Scientists from James Cook University have confirmed the Great Barrier Reef experienced the largest die-off of corals ever recorded.
The latest mass coral-bleaching event has left large parts of the Australian icon devastated – while several previously-damaged southern sections were spared the worst this time.
The northern region of the Great Barrier Reef lost an average of 67 per cent – or two-thirds – of its shallow-water corals in 2016, while the vast central and southern regions largely survived.
“Most of the losses have occurred in the northern, most pristine part of the Great Barrier Reef,” says Professor Terry Hughes, Director of the Australian Research Council (ARC) Centre of Excellence for Coral Reef Studies based at James Cook University.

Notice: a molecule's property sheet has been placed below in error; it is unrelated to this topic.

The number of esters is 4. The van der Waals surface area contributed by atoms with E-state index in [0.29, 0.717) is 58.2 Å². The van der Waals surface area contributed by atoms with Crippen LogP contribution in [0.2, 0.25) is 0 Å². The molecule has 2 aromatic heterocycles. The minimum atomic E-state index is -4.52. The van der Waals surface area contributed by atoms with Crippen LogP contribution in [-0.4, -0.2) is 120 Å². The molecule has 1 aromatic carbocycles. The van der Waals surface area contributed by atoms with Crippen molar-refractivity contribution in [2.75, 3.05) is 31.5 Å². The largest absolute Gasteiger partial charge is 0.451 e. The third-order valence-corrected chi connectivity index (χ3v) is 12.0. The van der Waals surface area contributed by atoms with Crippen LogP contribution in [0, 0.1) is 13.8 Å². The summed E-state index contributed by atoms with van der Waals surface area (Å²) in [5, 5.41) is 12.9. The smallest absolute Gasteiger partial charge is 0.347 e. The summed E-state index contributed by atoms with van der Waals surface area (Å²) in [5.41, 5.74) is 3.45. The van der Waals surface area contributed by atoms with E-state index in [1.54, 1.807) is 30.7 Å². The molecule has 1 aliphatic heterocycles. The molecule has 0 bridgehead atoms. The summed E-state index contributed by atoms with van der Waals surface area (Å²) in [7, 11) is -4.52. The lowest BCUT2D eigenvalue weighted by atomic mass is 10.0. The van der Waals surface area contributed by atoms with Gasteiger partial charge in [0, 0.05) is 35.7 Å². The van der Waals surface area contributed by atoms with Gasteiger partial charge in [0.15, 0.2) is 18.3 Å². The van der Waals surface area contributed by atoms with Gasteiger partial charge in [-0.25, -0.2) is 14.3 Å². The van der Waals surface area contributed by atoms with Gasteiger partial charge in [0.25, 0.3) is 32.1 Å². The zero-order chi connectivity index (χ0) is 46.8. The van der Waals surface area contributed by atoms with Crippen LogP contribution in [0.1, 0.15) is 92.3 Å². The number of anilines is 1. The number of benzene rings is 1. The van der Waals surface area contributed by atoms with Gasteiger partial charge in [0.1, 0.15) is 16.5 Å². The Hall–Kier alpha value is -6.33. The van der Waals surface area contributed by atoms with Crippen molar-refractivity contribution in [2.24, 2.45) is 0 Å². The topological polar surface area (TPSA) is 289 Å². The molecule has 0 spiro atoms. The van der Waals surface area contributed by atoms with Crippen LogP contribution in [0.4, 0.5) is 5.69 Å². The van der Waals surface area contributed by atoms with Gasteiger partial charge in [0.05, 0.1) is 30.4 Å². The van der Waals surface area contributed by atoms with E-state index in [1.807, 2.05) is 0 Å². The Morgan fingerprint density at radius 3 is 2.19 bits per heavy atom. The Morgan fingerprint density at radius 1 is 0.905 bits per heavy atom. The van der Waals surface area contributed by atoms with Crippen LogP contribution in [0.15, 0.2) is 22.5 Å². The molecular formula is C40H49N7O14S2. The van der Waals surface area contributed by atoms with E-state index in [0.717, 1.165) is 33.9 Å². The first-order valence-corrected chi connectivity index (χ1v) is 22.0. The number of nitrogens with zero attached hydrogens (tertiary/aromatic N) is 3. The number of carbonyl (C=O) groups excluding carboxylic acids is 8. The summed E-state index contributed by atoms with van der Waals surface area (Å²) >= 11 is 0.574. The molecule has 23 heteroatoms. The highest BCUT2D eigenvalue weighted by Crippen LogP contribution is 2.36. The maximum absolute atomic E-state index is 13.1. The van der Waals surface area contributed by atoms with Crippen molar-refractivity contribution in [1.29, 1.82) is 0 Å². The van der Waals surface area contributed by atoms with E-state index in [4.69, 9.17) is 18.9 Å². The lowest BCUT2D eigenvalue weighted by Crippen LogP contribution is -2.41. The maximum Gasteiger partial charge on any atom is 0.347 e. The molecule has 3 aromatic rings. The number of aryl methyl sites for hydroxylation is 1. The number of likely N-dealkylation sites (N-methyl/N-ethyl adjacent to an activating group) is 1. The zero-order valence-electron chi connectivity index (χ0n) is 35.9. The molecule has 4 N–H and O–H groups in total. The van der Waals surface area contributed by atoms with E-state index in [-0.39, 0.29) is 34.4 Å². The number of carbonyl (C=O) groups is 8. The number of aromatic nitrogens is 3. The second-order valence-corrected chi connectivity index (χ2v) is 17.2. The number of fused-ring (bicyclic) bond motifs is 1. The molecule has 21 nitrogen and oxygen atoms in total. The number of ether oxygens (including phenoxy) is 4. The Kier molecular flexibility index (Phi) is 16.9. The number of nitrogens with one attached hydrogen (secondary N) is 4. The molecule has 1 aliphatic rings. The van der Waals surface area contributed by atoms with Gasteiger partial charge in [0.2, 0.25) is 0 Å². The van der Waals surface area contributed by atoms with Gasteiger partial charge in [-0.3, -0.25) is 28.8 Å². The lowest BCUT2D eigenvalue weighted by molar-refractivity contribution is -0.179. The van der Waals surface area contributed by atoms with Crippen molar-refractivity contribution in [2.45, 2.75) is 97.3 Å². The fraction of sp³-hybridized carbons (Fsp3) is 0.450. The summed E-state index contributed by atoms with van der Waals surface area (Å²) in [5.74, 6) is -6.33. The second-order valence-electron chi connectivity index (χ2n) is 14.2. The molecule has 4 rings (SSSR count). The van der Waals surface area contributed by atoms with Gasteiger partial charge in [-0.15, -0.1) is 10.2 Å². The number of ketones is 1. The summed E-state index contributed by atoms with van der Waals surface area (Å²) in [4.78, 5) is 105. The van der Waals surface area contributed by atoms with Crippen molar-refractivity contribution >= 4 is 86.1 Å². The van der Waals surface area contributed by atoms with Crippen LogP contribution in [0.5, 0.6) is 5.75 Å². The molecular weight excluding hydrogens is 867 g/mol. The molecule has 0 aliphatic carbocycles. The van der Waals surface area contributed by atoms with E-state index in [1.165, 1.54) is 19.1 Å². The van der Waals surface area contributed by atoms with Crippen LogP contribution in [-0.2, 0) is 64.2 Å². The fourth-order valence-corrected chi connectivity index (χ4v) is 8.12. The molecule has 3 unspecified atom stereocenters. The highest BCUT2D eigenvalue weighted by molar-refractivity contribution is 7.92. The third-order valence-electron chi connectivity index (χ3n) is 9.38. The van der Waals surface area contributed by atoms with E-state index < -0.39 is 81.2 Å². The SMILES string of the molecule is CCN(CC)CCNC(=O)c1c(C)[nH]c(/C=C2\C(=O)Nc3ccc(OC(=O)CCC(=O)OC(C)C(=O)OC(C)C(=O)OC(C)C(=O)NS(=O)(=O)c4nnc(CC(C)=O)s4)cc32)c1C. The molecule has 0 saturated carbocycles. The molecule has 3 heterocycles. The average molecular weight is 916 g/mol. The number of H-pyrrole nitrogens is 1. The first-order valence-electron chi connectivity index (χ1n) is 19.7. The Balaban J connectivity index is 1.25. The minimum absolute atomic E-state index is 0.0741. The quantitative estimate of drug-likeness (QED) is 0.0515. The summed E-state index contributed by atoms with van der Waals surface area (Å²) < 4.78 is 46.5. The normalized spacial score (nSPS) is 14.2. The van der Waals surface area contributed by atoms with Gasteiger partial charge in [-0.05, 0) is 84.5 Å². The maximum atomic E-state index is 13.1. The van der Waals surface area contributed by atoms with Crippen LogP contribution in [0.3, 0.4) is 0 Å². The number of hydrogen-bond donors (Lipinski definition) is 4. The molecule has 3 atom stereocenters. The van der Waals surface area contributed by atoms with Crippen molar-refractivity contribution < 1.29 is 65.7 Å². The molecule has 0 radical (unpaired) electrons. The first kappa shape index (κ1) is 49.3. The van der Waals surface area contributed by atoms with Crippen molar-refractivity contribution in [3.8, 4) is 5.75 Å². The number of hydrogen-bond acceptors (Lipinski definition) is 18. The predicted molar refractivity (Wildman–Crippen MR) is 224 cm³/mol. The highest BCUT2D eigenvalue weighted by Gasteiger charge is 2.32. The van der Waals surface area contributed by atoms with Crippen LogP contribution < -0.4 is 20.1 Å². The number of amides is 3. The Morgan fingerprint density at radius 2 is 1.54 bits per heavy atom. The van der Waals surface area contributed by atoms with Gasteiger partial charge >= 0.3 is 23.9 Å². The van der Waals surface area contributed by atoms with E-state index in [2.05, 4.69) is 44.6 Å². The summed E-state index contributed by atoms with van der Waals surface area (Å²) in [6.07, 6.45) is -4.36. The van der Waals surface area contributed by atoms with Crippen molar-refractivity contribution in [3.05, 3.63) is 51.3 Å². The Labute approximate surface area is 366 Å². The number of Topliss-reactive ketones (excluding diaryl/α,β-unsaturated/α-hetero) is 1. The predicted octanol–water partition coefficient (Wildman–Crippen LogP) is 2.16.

Scientists now expect that the northern region will take at least 10-15 years to regain the lost corals.
That slow recovery could be even slower if concerns about a fourth bleaching event is realised.
The one silver lining is that the southern two-thirds of the Reef suffered only minor damage.
“On average, six per cent of bleached corals died in the central region in 2016, and only one per cent in the south. The corals have now regained their vibrant colour, and these reefs are in good condition,” says the ARC Centre’s Professor Andrew Baird.
Professor Baird led teams of divers to re-survey the reefs in October and November.
Tourism on the Great Barrier Reef employs 70,000 people, and generates $5 billion in income each year. Find out more about the team’s findings here. Story credit: James Cook University newsroom
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